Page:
The Structure of Liberty: Justice and the Rule of Law / Edition 1

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In this book, legal scholar Randy Barnett elaborates and defends the fundamental premise of the Declaration of Independence: that all persons have a natural right to pursue happiness so long as they respect the equal rights of others, and that governments are only justly established to secure these rights.

Drawing upon insights from philosophy, economics, political theory, and law, Barnett explains why, when people pursue happiness while living in society with each other, they confront the pervasive social problems of knowledge, interest and power. These problems are best dealt with by ensuring the liberty of the people to pursue their own ends, but this liberty is distinguished from "license" by certain fundamental rights and procedures associated with the classical liberal conception of "justice" and "the rule of law." He then outlines the constitutional framework that is needed to put these principles into practice.

In a new Afterword to this second edition, Barnett elaborates on this thesis by responding to several important criticisms of the original work. He then explains how this "libertarian" approach is more modest than either the "social justice" theories of the left or the "legal moralism" of the right.

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Editorial Reviews

From the Publisher
" ambitious is written with an unusual clarity of expression...the argument is carefully articulated so as to lay bare the bones of the ideas and expose them to careful scrutiny. Barnett has written a readable book that nonetheless will repay careful study....a rich and provocative set of arguments."—Michigan Law Review

"The Structure of Liberty is a very well written book of political and legal philosophy, drawing on Barnett's considerable analytical and rhetorical skills. It is an instant classic."—James Lindgren, Northwestern University School of Law

"The Structure of Liberty is that rare creature, a book that delivers on most of the promises it makes. Already the book is on its way to becoming a contemporary classic, the successor in interest to Robert Nozick's Anarchy, State and Utopia as a source of ideas and arguments for the revitalization of an important intellectual tradition that has long stood at the periphery of legal and political theory."—Michigan Law Review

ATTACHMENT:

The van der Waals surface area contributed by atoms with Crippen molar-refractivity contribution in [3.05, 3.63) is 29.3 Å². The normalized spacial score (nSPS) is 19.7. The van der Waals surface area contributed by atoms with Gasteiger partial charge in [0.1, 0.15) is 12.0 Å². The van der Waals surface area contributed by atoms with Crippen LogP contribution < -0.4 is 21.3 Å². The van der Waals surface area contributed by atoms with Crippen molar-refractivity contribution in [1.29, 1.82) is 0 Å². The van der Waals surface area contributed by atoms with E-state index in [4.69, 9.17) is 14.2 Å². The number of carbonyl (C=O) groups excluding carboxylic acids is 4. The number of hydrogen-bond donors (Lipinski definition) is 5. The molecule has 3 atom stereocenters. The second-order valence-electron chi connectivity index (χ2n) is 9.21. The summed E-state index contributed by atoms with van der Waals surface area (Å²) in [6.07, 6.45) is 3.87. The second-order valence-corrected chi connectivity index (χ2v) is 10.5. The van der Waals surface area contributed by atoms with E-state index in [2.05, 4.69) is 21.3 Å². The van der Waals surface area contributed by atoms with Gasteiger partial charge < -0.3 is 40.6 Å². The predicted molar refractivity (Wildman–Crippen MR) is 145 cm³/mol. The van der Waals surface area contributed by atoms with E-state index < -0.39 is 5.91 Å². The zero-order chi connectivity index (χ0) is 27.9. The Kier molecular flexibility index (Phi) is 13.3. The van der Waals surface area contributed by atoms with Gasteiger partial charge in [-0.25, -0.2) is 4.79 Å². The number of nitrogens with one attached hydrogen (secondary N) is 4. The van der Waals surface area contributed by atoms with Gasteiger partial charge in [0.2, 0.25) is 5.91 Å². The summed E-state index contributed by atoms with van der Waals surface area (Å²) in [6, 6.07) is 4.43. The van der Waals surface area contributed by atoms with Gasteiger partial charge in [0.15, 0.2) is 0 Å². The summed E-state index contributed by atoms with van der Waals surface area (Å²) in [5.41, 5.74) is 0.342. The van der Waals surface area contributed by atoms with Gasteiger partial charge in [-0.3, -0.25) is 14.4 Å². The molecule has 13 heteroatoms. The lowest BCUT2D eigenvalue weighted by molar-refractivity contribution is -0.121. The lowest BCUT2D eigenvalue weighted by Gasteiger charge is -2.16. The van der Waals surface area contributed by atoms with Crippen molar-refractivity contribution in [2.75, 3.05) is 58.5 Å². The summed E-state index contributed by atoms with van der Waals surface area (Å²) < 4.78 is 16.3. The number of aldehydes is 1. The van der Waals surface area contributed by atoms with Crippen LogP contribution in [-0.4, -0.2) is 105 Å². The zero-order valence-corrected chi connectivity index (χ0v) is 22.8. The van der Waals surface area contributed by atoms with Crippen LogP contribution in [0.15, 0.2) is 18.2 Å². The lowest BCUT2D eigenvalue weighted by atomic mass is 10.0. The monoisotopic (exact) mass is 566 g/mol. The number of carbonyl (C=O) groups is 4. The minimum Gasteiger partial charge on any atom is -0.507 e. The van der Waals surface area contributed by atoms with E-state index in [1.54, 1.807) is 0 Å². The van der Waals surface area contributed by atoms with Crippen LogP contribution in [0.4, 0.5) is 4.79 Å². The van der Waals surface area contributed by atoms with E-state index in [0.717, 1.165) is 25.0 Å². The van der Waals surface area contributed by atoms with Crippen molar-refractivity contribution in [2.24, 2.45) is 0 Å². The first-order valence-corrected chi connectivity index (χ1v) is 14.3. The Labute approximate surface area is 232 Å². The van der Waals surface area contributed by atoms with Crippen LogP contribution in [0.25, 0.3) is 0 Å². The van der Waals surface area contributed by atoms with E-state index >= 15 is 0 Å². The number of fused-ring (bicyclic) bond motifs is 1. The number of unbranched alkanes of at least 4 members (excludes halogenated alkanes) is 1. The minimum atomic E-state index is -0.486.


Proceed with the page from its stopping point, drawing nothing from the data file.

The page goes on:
"His interest in basic theory as it relates to the uses and abuses of political power makes his views on a wide range of state policy issues, from taxation to criminal law, worthy of careful attention."—Reason

"This is a serious, engaging, and important work of jurisprudence and political philosophy....Comprehensive in its treatment, fair-minded in the way it deals with evidence and unfailingly rigorous in its argument."—Choice

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Product Details

  • ISBN-13: 9780198297291
  • Publisher: Oxford University Press
  • Publication date: 3/30/2000
  • Edition description: Older Edition
  • Edition number: 1
  • Pages: 368
  • Product dimensions: 9.10 (w) x 6.10 (h) x 1.00 (d)

Meet the Author

Randy E. Barnett is Austin B. Fletcher Professor at the Boston University School of Law, and the author of numerous books on legal theory.

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Table of Contents

1. Introduction: Liberty vs. License
2. Using Resources: The First-Order Problem of Knowledge
3. Two Methods of Social Ordering
4. The Liberal Conception of Justice
5. Communicating Justice: The Second-Order Problem of Knowledge
6. Specifying Conventions: The Third-Order Problem of Knowledge
7. The Partiality Problem
8. The Incentive Problem
9. The Compliance Problem
10. The Problem of Enforcement Error
11. Fighting Crime Without Punishment
12. The Problem of Enforcement Abuse
13. Polycentric Constitutional Constraints on Power
14. Imagining a Polycentric Constitutional Order: A Short Fable
15. Beyond Justice and the Rule of Law?

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  • Anonymous

    Posted October 18, 2001

    Great Even For a Novice to Read

    Those of you who might be leery about picking this book up because you're not a legal professional or law student, don't be afraid. Barnett's writing is clear and lucid, and his explanations can be grasped by those without formal legal and philosophical studies, such as myself. Barnett begins by outlining the 3 obstacles that any legal system must overcome, the problems of knowledge, interest, and power. Taking each one of these in it's turn, Barnett clearly outlines the rights and legal structure that would best acomplish those ends. The most radical part of the book is the section on power, which is where some exceedingly strong arguments for a polycentric legal order, as opposed to the monopolistic legal order of the State institution, are made. After doing so, Barnett turns to debunking some of the criticisms of his system. Anyone interested in law should definitely read this book, even if not a law student. Also, people from other related fields, such as economics and politics, are strongly urged to give this brilliant book a chance.

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